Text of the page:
''Mr. Wu' (Keone Young) is the official or unofficial leader of Deadwood's substantial but mostly unseen Chinese ("Celestials") population, the Asian counterpart to Swearengen. He routinely interacts with Swearengen and other Caucasians over a few matters of business, such as the opium trade, and the seemingly daily efficient disposal of numerous human remains, through the route of his pigs. He knows almost no English beyond the words "San Francisco," "cocksucker," and "Hearst." He however communicates effectively with Swearengen (to whom he refers as "Swedgin!") with the aid of charcoal drawings and hand signals. Nonetheless, Swearengen considers his shaking hand signals and lack of eye contact to be disturbing.'
'In Season 2, he becomes highly anxious over the arrival in town of the much more polished Mr. Lee from San Francisco, who appears to be the local representative of a large and shadowy tong organization allied with George Hearst, which henceforward supplies Deadwood with opium and low-priced Chinese prostitutes, from a new establishment to be called "Celestials' Alley", in partnership with Tolliver.'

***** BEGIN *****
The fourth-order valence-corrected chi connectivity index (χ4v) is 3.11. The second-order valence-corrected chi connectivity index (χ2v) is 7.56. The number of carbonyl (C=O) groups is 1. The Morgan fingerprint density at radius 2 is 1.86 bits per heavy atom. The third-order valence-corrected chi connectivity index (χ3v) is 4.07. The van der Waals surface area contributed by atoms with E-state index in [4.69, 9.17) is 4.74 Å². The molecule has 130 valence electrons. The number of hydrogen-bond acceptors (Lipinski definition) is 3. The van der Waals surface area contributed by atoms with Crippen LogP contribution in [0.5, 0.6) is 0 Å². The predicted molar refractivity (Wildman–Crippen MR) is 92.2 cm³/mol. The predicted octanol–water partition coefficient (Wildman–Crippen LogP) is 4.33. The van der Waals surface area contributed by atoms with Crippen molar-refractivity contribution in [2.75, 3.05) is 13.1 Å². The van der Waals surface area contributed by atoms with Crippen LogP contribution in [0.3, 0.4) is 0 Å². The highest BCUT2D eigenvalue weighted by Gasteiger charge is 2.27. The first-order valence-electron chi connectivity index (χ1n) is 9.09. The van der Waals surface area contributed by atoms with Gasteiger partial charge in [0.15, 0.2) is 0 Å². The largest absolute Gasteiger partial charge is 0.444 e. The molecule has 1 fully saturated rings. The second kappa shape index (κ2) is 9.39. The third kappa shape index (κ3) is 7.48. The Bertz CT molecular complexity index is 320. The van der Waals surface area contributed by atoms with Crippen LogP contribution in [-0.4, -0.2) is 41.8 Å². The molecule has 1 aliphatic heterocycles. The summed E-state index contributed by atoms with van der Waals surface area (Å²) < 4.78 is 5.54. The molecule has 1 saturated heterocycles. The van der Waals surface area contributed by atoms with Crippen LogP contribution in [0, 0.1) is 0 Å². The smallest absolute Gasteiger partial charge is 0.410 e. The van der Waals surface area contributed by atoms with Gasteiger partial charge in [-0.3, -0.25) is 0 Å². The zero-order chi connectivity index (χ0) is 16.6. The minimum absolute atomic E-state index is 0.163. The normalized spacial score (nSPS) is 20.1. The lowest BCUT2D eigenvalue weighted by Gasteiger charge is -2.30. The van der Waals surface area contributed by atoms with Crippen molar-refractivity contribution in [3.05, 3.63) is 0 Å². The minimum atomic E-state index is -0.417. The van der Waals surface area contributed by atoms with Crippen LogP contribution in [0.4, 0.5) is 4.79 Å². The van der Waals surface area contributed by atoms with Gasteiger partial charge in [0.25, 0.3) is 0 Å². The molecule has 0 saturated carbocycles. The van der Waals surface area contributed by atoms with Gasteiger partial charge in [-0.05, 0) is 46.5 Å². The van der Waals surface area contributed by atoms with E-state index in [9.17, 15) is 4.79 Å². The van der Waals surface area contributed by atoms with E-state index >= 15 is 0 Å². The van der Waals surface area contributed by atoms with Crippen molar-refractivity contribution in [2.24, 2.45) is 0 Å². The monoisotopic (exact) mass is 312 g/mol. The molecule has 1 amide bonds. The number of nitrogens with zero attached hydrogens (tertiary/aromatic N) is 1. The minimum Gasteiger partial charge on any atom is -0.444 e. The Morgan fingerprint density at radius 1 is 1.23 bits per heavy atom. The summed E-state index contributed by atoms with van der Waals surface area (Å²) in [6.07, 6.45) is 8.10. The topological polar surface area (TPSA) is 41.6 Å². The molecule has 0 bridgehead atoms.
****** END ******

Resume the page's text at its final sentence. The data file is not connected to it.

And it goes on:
'In the second season's final episode, Wu strikes back with the blessing of Hearst and Swearengen, slitting Lee's throat and leading Swearengen's crew to kill Lee's men. Swearengen strikes a deal for Wu to take over Lee's position of finding laborers for Hearst's mining operation, easily supplanting Tolliver in running Chinese affairs. In a symbol of loyalty to Swearengen, Wu slices off his braid (an action punishable by death in China at the time) and declares he will remain in America forever.'
'In Season 3, he returns from business in San Francisco wearing Western dress (which, as multiple characters remark, he looks terrible in). Wu had been tasked by Al with recruiting Chinese laborers in San Francisco to work in Hearst's mines. Sensing that Swearengen and Hearst have become bitter rivals, he holds the workers in another town rather than bring them to Deadwood. In the series finale he brings his men into town in case the dealings with George Hearst take a turn for the worse.'